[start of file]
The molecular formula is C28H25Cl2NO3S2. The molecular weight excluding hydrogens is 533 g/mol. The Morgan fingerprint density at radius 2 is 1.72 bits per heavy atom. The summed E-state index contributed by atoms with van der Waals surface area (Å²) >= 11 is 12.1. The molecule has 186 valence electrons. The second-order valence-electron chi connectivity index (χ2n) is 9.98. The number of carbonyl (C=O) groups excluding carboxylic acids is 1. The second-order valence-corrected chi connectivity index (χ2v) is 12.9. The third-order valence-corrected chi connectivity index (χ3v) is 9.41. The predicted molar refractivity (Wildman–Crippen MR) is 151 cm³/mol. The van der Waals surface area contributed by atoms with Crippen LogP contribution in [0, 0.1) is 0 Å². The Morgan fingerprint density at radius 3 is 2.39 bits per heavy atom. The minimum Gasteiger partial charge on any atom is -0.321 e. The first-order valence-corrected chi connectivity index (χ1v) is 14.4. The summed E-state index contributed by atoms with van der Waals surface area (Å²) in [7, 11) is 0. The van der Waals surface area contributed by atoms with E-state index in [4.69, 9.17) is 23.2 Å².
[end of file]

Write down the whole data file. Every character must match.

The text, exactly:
The molecular formula is C28H25Cl2NO3S2. The molecular weight excluding hydrogens is 533 g/mol. The Morgan fingerprint density at radius 2 is 1.72 bits per heavy atom. The summed E-state index contributed by atoms with van der Waals surface area (Å²) >= 11 is 12.1. The molecule has 186 valence electrons. The second-order valence-electron chi connectivity index (χ2n) is 9.98. The number of carbonyl (C=O) groups excluding carboxylic acids is 1. The second-order valence-corrected chi connectivity index (χ2v) is 12.9. The third-order valence-corrected chi connectivity index (χ3v) is 9.41. The predicted molar refractivity (Wildman–Crippen MR) is 151 cm³/mol. The van der Waals surface area contributed by atoms with Crippen LogP contribution in [0, 0.1) is 0 Å². The Morgan fingerprint density at radius 3 is 2.39 bits per heavy atom. The minimum Gasteiger partial charge on any atom is -0.321 e. The first-order valence-corrected chi connectivity index (χ1v) is 14.4. The summed E-state index contributed by atoms with van der Waals surface area (Å²) in [7, 11) is 0. The van der Waals surface area contributed by atoms with E-state index in [4.69, 9.17) is 23.2 Å².